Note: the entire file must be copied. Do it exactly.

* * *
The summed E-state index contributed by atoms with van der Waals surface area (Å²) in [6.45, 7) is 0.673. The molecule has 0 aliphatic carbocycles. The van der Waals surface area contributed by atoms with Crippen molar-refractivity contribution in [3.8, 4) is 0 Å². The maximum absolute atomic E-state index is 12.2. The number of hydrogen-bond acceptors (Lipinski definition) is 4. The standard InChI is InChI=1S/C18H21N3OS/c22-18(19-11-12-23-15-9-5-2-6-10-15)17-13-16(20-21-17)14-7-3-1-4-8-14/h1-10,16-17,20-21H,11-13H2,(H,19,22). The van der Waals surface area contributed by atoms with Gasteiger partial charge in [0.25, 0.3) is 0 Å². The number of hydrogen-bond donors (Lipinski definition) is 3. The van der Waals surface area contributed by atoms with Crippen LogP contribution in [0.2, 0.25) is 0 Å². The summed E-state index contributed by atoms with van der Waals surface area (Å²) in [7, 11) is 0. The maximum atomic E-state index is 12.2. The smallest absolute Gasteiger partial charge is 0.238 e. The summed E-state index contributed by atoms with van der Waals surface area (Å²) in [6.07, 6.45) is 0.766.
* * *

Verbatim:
The summed E-state index contributed by atoms with van der Waals surface area (Å²) in [6.45, 7) is 0.673. The molecule has 0 aliphatic carbocycles. The van der Waals surface area contributed by atoms with Crippen molar-refractivity contribution in [3.8, 4) is 0 Å². The maximum absolute atomic E-state index is 12.2. The number of hydrogen-bond acceptors (Lipinski definition) is 4. The standard InChI is InChI=1S/C18H21N3OS/c22-18(19-11-12-23-15-9-5-2-6-10-15)17-13-16(20-21-17)14-7-3-1-4-8-14/h1-10,16-17,20-21H,11-13H2,(H,19,22). The van der Waals surface area contributed by atoms with Gasteiger partial charge in [0.25, 0.3) is 0 Å². The number of hydrogen-bond donors (Lipinski definition) is 3. The van der Waals surface area contributed by atoms with Crippen LogP contribution in [0.2, 0.25) is 0 Å². The summed E-state index contributed by atoms with van der Waals surface area (Å²) in [7, 11) is 0. The maximum atomic E-state index is 12.2. The smallest absolute Gasteiger partial charge is 0.238 e. The summed E-state index contributed by atoms with van der Waals surface area (Å²) in [6.07, 6.45) is 0.766.